Phillies fans were epically punk’d yesterday, and excuse me for leaning on my early 2000’s version of Eugene Landy’s Underground Dictionary of counterculture slang. If you didn’t catch it, all of Philadelphia woke up with visions of Bryce Harper signing a long-term deal to play for the City of Brotherly Love, only to have Bartolo Colon snatch that cheesesteak from their hands just as they were about to take a bite.
It appears Phillies fans keep getting duped by the same bogus Twitter account, which was recently suspended. What’s the definition of insanity again?
In fairness, the Phillies are not out of the Harper sweepstakes and Philadelphia’s front office still has some of that “stupid money” left in their budget, so no need to start a riot at the Central City Wa Wa just yet. Philadelphia is a rabid sports town by any definition of the word and their fans can get more than a little nutsy at times. Besides, the city hasn’t finished greasing up the light poles, so on that logic, a Harper announcement is at least a week or two away.
Meanwhile, Cubs fans keep clinging to the hope that Theo Epstein is going to surprise everyone with the announcement that he’s going to give $200-300 million to a guy who hit .249 last year. I know, batting average is an archaic stat and shouldn’t be used to determine a player’s worth. We keep asking Theo to give it to us straight, and he has, though guys like me tend to think he’s coloring outside the lines of the team’s stated baseball operations budget without telling any of us.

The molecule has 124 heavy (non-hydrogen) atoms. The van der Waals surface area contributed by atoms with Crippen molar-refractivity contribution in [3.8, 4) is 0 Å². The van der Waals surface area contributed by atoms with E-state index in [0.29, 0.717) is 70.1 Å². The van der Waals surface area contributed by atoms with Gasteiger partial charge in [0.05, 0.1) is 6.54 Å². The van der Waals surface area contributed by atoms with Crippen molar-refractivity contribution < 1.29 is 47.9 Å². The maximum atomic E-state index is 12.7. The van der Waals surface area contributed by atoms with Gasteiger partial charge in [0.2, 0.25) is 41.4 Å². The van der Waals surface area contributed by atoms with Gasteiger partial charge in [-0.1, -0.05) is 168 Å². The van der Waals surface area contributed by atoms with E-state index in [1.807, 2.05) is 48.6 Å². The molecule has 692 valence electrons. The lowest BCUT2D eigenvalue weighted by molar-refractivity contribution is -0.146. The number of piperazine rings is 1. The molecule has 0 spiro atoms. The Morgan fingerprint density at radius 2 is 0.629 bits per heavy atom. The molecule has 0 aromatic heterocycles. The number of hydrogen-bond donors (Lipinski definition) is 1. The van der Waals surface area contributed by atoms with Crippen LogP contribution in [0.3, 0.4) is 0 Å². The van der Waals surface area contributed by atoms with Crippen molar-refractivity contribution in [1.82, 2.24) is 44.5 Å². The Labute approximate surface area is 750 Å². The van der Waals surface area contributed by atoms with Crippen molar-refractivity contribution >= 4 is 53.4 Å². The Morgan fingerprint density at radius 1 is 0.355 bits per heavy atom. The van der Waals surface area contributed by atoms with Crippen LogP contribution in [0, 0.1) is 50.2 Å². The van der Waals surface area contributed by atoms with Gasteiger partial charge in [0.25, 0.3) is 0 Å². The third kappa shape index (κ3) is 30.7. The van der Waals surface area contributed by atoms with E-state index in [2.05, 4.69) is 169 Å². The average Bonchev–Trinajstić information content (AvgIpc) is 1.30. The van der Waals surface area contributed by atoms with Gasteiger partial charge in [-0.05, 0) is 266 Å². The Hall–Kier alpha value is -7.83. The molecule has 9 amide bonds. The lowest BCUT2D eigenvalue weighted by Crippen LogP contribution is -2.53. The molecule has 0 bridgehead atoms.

Harper’s 133 OPS+ last season would have led the Cubs. Yes, despite batting .249, he was better than league MVP runner-up Javier Baez. (Gosh darn it Javy, take a walk now and then, please!)
A quick look at OPS+ indicates that for a team that won 95 games last season, the Cubs really didn’t have a dominant year offensively. And there’s that huge matzo ball floating atop their soup bowls: the Cubs scored no more than a single run in 40 games. Is that an anomaly, or the start of a disturbing trend?
Thom Brennaman said on MLB Roundtrip last night that the Cubs could be just a .500 team in 2019 unless they get “big improvements” from the following players: Kris Bryant, Willson Contreras, Kyle Schwarber, and Addison Russell. He even mentioned that Anthony Rizzo needs to have a better year. He later indicated that he expected the rotation to fall to the bottom half of the National League this year due to age and/or injury.
So maybe the Cubs need Harper, and maybe they don’t. Are you hopeful? You should be.
As allegedly pathetic as the team was last season, they still won 95 games. Some will say that the Cubs need Harper or Manny Machado because the division got stronger. Well, did it really? The Brewers have yet to make any major additions, while the Cardinals have added Paul Goldschmidt. and Andrew Miller. The Pirates will get a full season from Chris Archer but look to be a team on the verge of selling off assets. The Reds traded for a bunch of players on expiring contracts, so their window, much as the same as the Cardinals, is confined to this year.
My prediction, right now? I see the Cubs winning 90+ games and finishing at the top of the division, with a bunch of 84-88 win teams trailing them. That’s without Epstein signing either all-star free agent.